BY BADER ARSLAN
Despite high price increases and the growing current account deficit, the Turkish economy is ending a quarter in which exports contributed significantly to industrial production and growth. Yes, a significant part of the first quarter performance, which exceeded 20 percent for exports, is due to global price increases and the growth of target markets. However, we are taking on this wind, which is not in our control in the short term, from the right angle. At this point, the export-oriented loan package announcement last Thursday will make a meaningful contribution in the long run.
INDUSTRIAL PRODUCTION INCREASES BY DOUBLE DIGITS
The February industrial production index performed much better than expected. Industrial production, which increased by 13.3 percent on an annual basis, is a good indicator for growth. PMI, which was just above 50 in recent months, declined to 49.4 in March. Despite the dim PMI outlook in January and February, industrial production showed a brisk increase. The change in the index was in double digits in three of the last four months.
However, it should be noted that this extraordinary performance of the index does not coincide with PMI data. Therefore, the divergence between these two indicators is expected to normalize in the coming months.
INCREASE IN CONSTRUCTION COSTS EXCEEDED 90 PERCENT
The construction cost index, announced last week, rose 90.3 percent year-on-year in February. While the increase in material prices, one of the two main items that make up the construction cost index, was 113.3 percent, the increase in labor costs rose to 41.4 percent.
Two years ago, the increase in costs was in the single digits, but now it is close to 100 percent. Although the increase is mostly due to the rise in material prices, there has been a serious jump in labor costs in recent months. This indicates that housing prices will continue to increase in the coming period. The fact that those who do not want to receive interest income well below inflation see the purchase of housing as an investment tool will continue to drive this process.
MEANINGFUL SUPPORT FOR EXPORT INVESTMENTS
Last Thursday evening, the President’s announcement of long-term financing opportunities in Turkish lira with an annual interest rate of up to 9 percent in addition to the use of domestic machinery, partial foreign financing, and regional incentives for export-oriented investments is something that should be underlined. In line with the principles of project finance, a loan package of 150 billion liras, of which 100 billion liras is for exports and 50 billion liras for tourism, is 250 million liras for SMEs and 1.5 billion liras for non-SME companies. These loans will be used with an annual interest rate of up to 9 percent and a maturity of 3 to 10 years with a grace period of 2 years.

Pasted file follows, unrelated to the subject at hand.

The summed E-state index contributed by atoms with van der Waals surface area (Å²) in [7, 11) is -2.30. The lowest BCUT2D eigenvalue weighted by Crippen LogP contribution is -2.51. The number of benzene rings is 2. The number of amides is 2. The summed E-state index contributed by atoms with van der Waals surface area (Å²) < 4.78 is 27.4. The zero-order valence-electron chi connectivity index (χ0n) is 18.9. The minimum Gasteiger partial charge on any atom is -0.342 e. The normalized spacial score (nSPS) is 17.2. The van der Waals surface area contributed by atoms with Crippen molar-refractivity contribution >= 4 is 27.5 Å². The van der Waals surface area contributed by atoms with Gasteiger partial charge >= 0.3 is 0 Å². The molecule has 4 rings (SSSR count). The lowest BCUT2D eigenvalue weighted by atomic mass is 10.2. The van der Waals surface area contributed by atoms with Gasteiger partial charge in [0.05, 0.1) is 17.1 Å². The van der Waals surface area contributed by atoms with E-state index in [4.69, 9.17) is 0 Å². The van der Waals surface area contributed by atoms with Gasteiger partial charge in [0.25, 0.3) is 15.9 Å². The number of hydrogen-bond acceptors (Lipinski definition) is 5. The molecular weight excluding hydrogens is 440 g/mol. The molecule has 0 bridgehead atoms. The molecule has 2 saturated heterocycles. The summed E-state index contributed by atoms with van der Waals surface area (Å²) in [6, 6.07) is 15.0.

Our current export growth is doing well due to global price increases and buoyant foreign demand. The new loan package the President hinted at is the right move and a positive practice for export infrastructure and export-oriented industrial production in the medium and long term. It may be more effective if such supports are implemented in areas with higher added value and for companies that have higher-level supply chains.
INTEREST REMAINS FIXED
The MPC did not change interest rates and left the policy rate unchanged at 14 percent. That’s what was expected. However, a portion of the statement they made following the meeting was noteworthy: “The Board predicts that the disinflationary process will begin with the re-establishment of global peace and the elimination of base effects in inflation, together with the steps taken to establish sustainable price stability and financial stability.” There it is: the re-establishment of the global peace environment and the elimination of base effects in inflation.
It is currently unknown when peace will be established. When this happens, how much it will affect domestic inflation is a separate issue, because domestic inflation had been on the rise long before the Russia-Ukraine War. Of course, the conflict had an impact on inflation as the war pushed up commodity prices, but this explains only a small part of the overall rate of price increase. We have six months until the base effects in inflation to disappear. Therefore, one should not expect any decrease from this anytime soon, either.
The data agenda is light this week. The housing price index and consumer confidence index will be the most important things released. In both, we will likely see results similar to those in recent months: a rapid rise in housing prices and weak consumer confidence. For this reason, we are starting a week where explanations will be more effective than data.